Regulation of experimental autoimmune encephalomyelitis by natural killer (NK) cells.

Zhang B, Yamamura T, Kondo T, Fujiwara M, Tabira T - J. Exp. Med. (1997)

Effect of NK cell deletion on antigen-induced proliferation of T line cells. ZB-1 T line cells (4 × 104 cells/well) were stimulated with  MOG35-55 in the presence of x irradiated spleen cells (8 × 105 cells/well) from wild-type B6 (A) or β2m−/− mice (B). In each experiment, spleen cells  from mice pretreated with control mAb (control) and those pretreated with anti-NK1.1 mAb (anti-NK1.1) were compared in their accessory function.  Data represent mean cpm ± SD of triplicate cultures. This is a representative of three experiments with similar results.
© Copyright Policy
Related In: Results  -  Collection

Show All Figures
getmorefigures.php?uid=PMC2199138&req=5

Figure 9: Effect of NK cell deletion on antigen-induced proliferation of T line cells. ZB-1 T line cells (4 × 104 cells/well) were stimulated with MOG35-55 in the presence of x irradiated spleen cells (8 × 105 cells/well) from wild-type B6 (A) or β2m−/− mice (B). In each experiment, spleen cells from mice pretreated with control mAb (control) and those pretreated with anti-NK1.1 mAb (anti-NK1.1) were compared in their accessory function. Data represent mean cpm ± SD of triplicate cultures. This is a representative of three experiments with similar results.
Mentions: To obtain insights into the mechanism of NK cell–mediated regulation, we conducted in vitro experiments, assaying antigen-induced proliferation of ZB-1 cells in the presence of irradiated spleen cells as APCs. First, spleen cells from NK cell–deleted mice were compared with those from control mice as accessory cells for ZB-1 line cells. The experiment showed that antigen-induced ZB-1 cell proliferation is enhanced when spleen cells were derived from NK-deleted mice. We obtained similar results not only with spleen cells from wild-type B6 mice, but also from β2m−/− mice (Fig. 9, A and B). These indicate that irradiated, spleen NK cells would inhibit antigen-induced Th1 proliferation. Notably, the proliferative responses obtained by using different sources of spleen APCs roughly correlated with clinical grade of EAE and Th1 cytokine levels in the sera (Table 2), supporting the relevance of the in vitro system for estimating in vivo conditions.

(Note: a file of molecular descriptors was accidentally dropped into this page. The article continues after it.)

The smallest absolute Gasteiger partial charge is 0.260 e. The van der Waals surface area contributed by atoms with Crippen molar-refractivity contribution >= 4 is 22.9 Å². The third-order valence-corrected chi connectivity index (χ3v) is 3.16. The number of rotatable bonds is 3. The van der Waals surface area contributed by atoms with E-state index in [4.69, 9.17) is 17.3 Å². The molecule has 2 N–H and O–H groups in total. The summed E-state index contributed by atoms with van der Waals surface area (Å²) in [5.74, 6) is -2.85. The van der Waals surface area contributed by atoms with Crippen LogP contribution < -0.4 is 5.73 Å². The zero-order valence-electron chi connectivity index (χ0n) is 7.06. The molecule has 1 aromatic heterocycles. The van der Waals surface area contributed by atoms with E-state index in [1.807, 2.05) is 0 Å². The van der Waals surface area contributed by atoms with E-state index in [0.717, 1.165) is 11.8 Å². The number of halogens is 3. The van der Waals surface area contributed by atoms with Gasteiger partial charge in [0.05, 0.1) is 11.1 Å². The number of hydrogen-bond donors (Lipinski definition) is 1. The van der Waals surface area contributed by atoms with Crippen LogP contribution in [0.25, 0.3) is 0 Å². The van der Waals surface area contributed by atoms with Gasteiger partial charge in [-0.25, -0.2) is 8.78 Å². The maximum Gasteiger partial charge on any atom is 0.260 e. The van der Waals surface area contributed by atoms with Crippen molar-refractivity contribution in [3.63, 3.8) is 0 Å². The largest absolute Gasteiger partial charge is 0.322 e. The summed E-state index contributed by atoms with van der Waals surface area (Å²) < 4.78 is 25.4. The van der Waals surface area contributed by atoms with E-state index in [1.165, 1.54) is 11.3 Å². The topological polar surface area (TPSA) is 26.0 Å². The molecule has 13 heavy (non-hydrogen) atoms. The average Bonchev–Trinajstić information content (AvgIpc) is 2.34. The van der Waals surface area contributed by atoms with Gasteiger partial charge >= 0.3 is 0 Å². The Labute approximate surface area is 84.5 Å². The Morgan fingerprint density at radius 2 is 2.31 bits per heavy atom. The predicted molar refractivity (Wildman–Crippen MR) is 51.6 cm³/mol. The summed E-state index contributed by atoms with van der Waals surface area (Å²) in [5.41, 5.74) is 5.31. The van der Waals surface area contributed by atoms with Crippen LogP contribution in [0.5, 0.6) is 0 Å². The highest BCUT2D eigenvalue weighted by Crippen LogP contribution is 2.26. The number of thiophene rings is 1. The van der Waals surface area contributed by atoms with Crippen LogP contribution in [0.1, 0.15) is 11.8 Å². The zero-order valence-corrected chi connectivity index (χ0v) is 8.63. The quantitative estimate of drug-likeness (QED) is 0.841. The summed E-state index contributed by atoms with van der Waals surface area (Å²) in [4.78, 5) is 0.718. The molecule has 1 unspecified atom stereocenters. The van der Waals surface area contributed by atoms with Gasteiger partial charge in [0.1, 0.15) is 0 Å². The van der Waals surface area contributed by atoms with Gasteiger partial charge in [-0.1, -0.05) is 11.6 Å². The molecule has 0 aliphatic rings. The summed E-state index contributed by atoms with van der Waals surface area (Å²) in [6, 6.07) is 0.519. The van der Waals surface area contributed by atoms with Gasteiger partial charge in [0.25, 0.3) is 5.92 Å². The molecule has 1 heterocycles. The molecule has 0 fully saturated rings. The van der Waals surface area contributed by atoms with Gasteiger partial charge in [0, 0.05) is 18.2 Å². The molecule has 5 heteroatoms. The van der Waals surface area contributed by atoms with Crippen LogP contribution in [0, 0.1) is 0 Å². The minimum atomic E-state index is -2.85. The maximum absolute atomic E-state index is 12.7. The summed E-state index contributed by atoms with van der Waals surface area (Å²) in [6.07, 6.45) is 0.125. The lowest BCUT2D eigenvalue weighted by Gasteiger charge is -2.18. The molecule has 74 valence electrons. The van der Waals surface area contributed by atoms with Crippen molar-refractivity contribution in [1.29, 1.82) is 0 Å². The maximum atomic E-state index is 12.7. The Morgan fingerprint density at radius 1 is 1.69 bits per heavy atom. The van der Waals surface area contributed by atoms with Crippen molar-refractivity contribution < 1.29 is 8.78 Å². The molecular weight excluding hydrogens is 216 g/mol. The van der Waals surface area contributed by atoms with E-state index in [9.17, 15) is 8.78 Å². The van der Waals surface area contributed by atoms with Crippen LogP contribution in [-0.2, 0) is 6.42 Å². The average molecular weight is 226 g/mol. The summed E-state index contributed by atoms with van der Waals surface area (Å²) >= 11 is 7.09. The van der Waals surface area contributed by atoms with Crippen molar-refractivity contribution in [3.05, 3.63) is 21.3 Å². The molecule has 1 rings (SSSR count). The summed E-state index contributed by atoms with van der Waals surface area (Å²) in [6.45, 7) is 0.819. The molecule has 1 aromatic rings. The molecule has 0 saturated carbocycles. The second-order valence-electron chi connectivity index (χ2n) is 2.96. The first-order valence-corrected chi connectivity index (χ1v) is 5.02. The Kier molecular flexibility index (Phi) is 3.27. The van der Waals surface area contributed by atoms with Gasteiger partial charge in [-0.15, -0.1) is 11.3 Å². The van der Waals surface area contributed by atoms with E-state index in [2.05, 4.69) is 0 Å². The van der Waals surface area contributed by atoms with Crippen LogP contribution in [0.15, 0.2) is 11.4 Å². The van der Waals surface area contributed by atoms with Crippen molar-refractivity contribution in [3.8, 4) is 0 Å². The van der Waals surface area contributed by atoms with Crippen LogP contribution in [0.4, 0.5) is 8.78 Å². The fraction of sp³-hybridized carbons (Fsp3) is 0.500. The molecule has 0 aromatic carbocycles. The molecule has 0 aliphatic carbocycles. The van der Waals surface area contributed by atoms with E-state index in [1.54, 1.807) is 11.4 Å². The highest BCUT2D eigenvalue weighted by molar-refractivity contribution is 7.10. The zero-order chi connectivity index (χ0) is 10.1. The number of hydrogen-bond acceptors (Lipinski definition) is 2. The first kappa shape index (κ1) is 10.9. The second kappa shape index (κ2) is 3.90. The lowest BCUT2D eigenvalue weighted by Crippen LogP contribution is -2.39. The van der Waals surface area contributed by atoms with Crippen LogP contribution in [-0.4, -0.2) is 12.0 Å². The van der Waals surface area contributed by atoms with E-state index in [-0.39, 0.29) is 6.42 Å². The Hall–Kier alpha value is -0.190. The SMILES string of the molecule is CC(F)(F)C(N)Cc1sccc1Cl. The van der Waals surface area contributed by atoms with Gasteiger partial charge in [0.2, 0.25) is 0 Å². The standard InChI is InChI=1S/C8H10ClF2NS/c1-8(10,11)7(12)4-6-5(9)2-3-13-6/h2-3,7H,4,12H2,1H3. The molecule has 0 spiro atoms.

Bottom Line: The disease enhancement was associated with augmentation of T cell proliferation and production of Th1 cytokines in response to MOG35-55.We further showed that NK cells inhibit T cell proliferation triggered by antigen or cytokine stimulation.Taken together, we conclude that NK cells are an important regulator for EAE in both induction and effector phases.

View Article: PubMed Central - PubMed

Affiliation: Department of Demyelinating Disease and Aging, National Institute of Neuroscience, Tokyo, Japan.

ABSTRACT
In this report, we establish a regulatory role of natural killer (NK) cells in experimental autoimmune encephalomyelitis (EAE), a prototype T helper cell type 1 (Th1)-mediated disease. Active sensitization of C57BL/6 (B6) mice with the myelin oligodendrocyte glycoprotein (MOG)35-55 peptide induces a mild form of monophasic EAE. When mice were deprived of NK cells by antibody treatment before immunization, they developed a more serious form of EAE associated with relapse. Aggravation of EAE by NK cell deletion was also seen in beta 2-microglobulin-/- (beta 2m-/-) mice, indicating that NK cells can play a regulatory role in a manner independent of CD8+ T cells or NK1.1+ T cells (NK-T cells). The disease enhancement was associated with augmentation of T cell proliferation and production of Th1 cytokines in response to MOG35-55. EAE passively induced by the MOG35-55-specific T cell line was also enhanced by NK cell deletion in B6, beta 2m-/-, and recombination activation gene 2 (RAG-2)-/- mice, indicating that the regulation by NK cells can be independent of T, B, or NK-T cells. We further showed that NK cells inhibit T cell proliferation triggered by antigen or cytokine stimulation. Taken together, we conclude that NK cells are an important regulator for EAE in both induction and effector phases.

Show MeSH
Related in: MedlinePlus